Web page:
This toolkit is a set of stepping-stones, guidelines. The goal is to give you ideas and information to restore the place of water as the foundation of planning and design in your towns and cities. We identify social, biological, and technological processes that can promote resilience, complexity, flexibility, and capacity in human and natural systems. This is not a philosophical or an academic perspective, it is a real world experiential perspective that has evolved from my work and the work of Margot Young.
The following conversation took place at the Seminary Co-op bookstore in Hyde Park, Chicago, on June 23, 2017. Gavin Van Horn (GVH): I’ll start. At least for me, the reason I was interested in this concept of wildness is because I’m interested in how people connect to place—to where they are. To me, wildness represents a mutual flourishing between ourselves and the landscapes we find ourselves a part of. That’s not the only thing wildness is, but that’s certainly one of the reasons it’s important to me.
There is wildness where I’m sitting at the moment, a glade in Eggers Woods on Chicago’s Far Southeast Side, surrounded by a mix of American elm, shagbark hickory, bur oak, and sugar maple trees whose leaves flicker in the sunlight. It’s the kind of place that offers a glimpse of Chicago before there was a Chicago, one of the many parcels that compose the nearly seventy thousand acres of the Forest Preserves of Cook County. The preserves, along with parks, gardens, backyards, golf courses, cemeteries, and railroad rights-of-way, form the green threads that stitch wildness into the city’s fabric—that make the city a living place.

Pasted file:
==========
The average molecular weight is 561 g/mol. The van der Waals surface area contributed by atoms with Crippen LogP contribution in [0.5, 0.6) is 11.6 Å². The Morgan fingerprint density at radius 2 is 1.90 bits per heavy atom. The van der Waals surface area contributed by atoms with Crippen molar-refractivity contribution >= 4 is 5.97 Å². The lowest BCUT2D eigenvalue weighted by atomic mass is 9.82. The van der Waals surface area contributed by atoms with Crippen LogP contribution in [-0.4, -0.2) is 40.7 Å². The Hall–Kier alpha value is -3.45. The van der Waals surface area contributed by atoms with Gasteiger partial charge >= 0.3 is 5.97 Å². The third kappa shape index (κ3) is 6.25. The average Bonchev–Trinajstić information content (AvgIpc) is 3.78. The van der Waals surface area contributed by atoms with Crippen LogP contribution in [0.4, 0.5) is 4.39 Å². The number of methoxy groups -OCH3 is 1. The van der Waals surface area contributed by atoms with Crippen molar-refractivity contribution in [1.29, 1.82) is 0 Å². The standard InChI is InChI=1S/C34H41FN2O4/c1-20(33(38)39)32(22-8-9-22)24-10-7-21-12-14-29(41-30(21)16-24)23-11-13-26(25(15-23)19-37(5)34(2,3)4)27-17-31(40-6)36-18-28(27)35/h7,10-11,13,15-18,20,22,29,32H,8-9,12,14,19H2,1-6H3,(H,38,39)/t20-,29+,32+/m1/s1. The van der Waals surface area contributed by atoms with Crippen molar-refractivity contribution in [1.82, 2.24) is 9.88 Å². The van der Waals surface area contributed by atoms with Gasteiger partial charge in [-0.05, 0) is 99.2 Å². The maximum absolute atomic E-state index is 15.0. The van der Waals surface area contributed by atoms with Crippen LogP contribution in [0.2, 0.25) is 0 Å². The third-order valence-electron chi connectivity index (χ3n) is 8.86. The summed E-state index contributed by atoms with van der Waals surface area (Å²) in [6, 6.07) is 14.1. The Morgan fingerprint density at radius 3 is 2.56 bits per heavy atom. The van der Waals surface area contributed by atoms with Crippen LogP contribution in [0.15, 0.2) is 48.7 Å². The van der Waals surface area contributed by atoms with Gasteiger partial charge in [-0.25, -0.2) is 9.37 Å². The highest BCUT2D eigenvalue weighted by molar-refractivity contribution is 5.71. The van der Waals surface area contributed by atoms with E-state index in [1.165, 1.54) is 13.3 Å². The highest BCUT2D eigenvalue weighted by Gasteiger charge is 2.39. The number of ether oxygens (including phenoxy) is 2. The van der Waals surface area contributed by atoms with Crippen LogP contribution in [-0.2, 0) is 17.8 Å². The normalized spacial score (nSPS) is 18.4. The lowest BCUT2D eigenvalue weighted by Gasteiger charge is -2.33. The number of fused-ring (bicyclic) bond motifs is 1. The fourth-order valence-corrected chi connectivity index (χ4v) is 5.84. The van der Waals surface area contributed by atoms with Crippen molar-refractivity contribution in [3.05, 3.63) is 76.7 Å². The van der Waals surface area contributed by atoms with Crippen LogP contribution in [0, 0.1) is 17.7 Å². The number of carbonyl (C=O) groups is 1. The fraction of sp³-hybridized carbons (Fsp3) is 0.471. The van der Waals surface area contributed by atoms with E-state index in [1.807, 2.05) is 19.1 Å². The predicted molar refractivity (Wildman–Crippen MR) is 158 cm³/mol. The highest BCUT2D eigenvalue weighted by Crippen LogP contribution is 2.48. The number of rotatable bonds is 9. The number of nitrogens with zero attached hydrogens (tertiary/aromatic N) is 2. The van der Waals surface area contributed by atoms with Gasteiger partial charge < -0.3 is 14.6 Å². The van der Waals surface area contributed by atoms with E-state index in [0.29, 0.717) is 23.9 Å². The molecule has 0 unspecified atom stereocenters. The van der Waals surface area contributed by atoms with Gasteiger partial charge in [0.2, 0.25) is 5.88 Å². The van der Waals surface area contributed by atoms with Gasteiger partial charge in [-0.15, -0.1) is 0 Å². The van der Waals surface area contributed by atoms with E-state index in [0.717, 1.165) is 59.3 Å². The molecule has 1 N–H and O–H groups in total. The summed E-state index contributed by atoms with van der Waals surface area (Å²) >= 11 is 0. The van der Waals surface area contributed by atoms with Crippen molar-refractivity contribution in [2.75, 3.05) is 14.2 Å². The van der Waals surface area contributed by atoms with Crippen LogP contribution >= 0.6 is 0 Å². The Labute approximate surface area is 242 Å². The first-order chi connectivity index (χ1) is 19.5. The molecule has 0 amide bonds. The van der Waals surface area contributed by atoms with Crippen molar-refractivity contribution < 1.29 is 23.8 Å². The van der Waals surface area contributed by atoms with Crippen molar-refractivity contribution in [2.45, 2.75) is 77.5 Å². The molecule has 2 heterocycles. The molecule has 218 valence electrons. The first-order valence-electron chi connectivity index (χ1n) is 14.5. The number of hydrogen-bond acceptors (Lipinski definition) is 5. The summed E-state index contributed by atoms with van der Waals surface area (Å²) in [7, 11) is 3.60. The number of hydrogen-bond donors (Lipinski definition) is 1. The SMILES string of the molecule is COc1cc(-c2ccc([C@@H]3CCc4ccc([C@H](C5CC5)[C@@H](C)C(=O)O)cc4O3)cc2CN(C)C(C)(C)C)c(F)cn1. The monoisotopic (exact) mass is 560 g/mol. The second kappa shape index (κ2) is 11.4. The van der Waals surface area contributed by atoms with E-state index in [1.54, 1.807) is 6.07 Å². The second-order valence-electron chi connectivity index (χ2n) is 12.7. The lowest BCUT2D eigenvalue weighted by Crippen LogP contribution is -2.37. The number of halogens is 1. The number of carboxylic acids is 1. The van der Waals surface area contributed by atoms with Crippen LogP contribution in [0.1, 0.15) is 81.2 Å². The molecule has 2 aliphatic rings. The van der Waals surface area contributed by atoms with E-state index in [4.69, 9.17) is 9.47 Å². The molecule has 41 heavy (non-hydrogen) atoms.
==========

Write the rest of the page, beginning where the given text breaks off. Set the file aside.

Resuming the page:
Picture a country hanging from the Arctic Circle, where at least 80 percent of the people leave room in their minds for the existence of elves, “Huldu-folk” (hidden people), or other netherworldly creatures; where wild means vast stretches of grayness: gray, craggy mountain peaks, gray gravel, and gray ash from yesteryear’s volcanoes. If you imagined Iceland, you guessed right. And I was heading north into that gray. I drove on roads carefully designed by the Icelandic Road and Coastal Commission, around bends that intentionally avoid the presumed dwellings and churches of elves and hidden people.